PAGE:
by Madison Klavan
- Starting Early in your 20’s: Start Receiving Yearly Well Women’s Exams
You finally hit the BIG 21, what comes to mind? Let me guess, you are able to finally drink… legally now. You are having a blast partying it up with your girlfriends, but 21 also comes with responsibilities. 21 is a milestone in women’s health for a female to receive their first full well women’s exam, which includes the breast exam, pelvic exam, and pap smear laboratory test, regardless of your sexual history. Many believe that since receiving the third HPV vaccine, they are in the clear 110%… BUT that is a MYTH! It might not be the most comfortable process to undergo, but it is better to be safe than sorry. By participating in a well-women’s exam, a female is taking the proper precautions for both cervical and breast cancer, as well as many other illnesses. The earlier an illness is caught, the more likely it is to treat and cure. As the saying goes, “The early bird gets the worm.”
- The Prime Time, your 30’s: Ideal time to have a bun in the oven
You had the dream wedding on the beach, the perfect honeymoon, and just got settled into a home with a white picket fence… can you guess what is next? Popping out mini munchkins, children! The process of pregnancy is complex and requires a lot of preparation. One should consider getting tested for STDs, getting the proper vaccines, and solving any personal health issues before attempting to become pregnant. In addition to making sure you are healthy, it is highly recommended to incorporate prenatal vitamins, a properly balanced diet, and exercise into one’s daily routine. During pregnancy, it is crucial to avoid toxic substances such as illegal drugs and alcohol. Research has shown that the ideal time to have a child for a woman’s body is before the age of 35, because beyond that it is considered a “Geriatric pregnancy,” which presents risks to both the mother and newborn. In addition, starting at the age of 37, fertility in a woman drastically drops, which makes it very difficult to become pregnant. The sooner in your 30’s you become pregnant, the higher the chance that both you and your baby will live happily ever after in your home with the white picket fence.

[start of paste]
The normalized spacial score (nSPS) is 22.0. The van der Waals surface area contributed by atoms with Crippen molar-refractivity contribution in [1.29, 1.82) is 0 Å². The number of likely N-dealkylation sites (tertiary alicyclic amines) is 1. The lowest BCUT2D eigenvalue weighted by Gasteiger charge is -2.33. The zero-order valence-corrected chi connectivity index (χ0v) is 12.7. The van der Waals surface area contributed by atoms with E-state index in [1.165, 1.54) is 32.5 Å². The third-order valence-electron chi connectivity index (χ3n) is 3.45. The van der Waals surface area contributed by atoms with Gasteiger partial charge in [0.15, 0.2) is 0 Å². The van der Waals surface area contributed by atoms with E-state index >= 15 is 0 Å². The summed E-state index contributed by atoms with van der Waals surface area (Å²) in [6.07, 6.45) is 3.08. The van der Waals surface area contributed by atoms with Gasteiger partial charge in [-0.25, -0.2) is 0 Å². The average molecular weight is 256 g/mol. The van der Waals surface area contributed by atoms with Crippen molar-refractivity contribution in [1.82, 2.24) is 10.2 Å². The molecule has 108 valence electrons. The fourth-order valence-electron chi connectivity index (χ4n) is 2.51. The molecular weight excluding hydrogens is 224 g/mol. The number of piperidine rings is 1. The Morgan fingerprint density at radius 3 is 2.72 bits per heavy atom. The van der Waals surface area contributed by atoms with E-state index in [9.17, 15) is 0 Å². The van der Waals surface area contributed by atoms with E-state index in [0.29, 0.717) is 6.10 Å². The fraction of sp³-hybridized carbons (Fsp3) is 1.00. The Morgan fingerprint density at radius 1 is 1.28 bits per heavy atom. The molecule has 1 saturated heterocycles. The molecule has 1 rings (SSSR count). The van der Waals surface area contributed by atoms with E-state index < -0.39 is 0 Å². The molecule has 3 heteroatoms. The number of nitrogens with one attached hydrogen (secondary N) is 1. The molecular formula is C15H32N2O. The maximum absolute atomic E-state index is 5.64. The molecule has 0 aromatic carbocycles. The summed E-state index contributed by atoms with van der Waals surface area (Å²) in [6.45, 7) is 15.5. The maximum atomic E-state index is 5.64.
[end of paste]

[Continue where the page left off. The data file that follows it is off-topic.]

- Your 40’s is around the corner: Watch Out for Signs of Menopause
You start sweating buckets full and look around to find no one else feeling hot. You randomly start spotting, and you feel a little mentally out of it… sounds like menopause is kicking into gear or getting close to it, a condition known as Perimenopause. Perimenopause is the transition period in which hormone levels of estrogen vary for a few months due to decreased ovarian function and ends a year after a woman’s last menstrual cycle. Most women are shocked when hot flashes show up prior to menopause during perimenopause. In addition to hot flashes, there are several other common symptoms to look for out during perimenopause, such as vaginal dryness, night sweats, mood swings, and much more. The best advice is to avoid triggering these symptoms and to experiment with different treatment options to alleviate any pain. For example, you can try to avoid drinking hot beverages to avoid hot flashes and to try a low-dose contraceptive to help with the irregular bleeding and vaginal dryness.
- When you hit the BIG 50: Managing Menopause
The baby-making is over, and retirement and relaxation are near, but the number of health issues continues to rise, as does your age. The average age of a woman going through Menopause is 47-55 years old, but it is different for every female. Menopause occurs when a woman goes through a natural process that ends her monthly periods, stops the ovaries from the production of eggs and lowers the amount of estrogen, progesterone, and testosterone hormones. After the completion of this process, a female can no longer have a natural pregnancy. During the course of menopause, a woman can face other symptoms such as complications with sex, lower libido, and vaginal dryness. These symptoms arise during menopause due to the fluctuation of hormones in a woman’s body. As the hormones begin to settle down, symptoms will slow down and eventually disappear. Understanding how and why the process of menopause works will allow a woman to better navigate the symptoms and changes she faces during this phase of her life. Visiting an Endocrinologist or OBGYN would be best to help alleviate any problems or concerns, and to better manage symptoms throughout this phase. After the completion of menopause, a woman is known to be in the post-menopausal stage.